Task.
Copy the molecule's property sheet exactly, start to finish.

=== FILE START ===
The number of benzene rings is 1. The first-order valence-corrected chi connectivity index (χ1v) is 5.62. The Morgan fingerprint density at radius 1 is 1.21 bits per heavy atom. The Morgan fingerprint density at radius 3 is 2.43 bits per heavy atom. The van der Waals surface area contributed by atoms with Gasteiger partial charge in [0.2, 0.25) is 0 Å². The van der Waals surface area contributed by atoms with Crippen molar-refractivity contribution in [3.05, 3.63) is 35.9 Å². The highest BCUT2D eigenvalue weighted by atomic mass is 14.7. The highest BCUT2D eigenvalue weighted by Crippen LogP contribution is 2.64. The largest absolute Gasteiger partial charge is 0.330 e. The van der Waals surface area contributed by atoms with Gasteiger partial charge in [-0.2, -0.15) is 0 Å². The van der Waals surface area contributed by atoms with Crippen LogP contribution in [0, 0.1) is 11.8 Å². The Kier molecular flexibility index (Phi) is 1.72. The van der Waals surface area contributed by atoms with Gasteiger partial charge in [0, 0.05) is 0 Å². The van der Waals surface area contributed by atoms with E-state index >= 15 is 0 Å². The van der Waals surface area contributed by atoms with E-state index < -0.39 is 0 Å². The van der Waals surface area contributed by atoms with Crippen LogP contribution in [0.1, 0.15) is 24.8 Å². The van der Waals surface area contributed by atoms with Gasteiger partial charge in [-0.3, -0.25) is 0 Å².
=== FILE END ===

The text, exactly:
The number of benzene rings is 1. The first-order valence-corrected chi connectivity index (χ1v) is 5.62. The Morgan fingerprint density at radius 1 is 1.21 bits per heavy atom. The Morgan fingerprint density at radius 3 is 2.43 bits per heavy atom. The van der Waals surface area contributed by atoms with Gasteiger partial charge in [0.2, 0.25) is 0 Å². The van der Waals surface area contributed by atoms with Crippen molar-refractivity contribution in [3.05, 3.63) is 35.9 Å². The highest BCUT2D eigenvalue weighted by atomic mass is 14.7. The highest BCUT2D eigenvalue weighted by Crippen LogP contribution is 2.64. The largest absolute Gasteiger partial charge is 0.330 e. The van der Waals surface area contributed by atoms with Gasteiger partial charge in [-0.2, -0.15) is 0 Å². The van der Waals surface area contributed by atoms with Crippen LogP contribution in [0, 0.1) is 11.8 Å². The Kier molecular flexibility index (Phi) is 1.72. The van der Waals surface area contributed by atoms with Gasteiger partial charge in [0, 0.05) is 0 Å². The van der Waals surface area contributed by atoms with E-state index >= 15 is 0 Å². The van der Waals surface area contributed by atoms with E-state index < -0.39 is 0 Å². The van der Waals surface area contributed by atoms with Crippen LogP contribution in [0.1, 0.15) is 24.8 Å². The van der Waals surface area contributed by atoms with Gasteiger partial charge in [-0.3, -0.25) is 0 Å².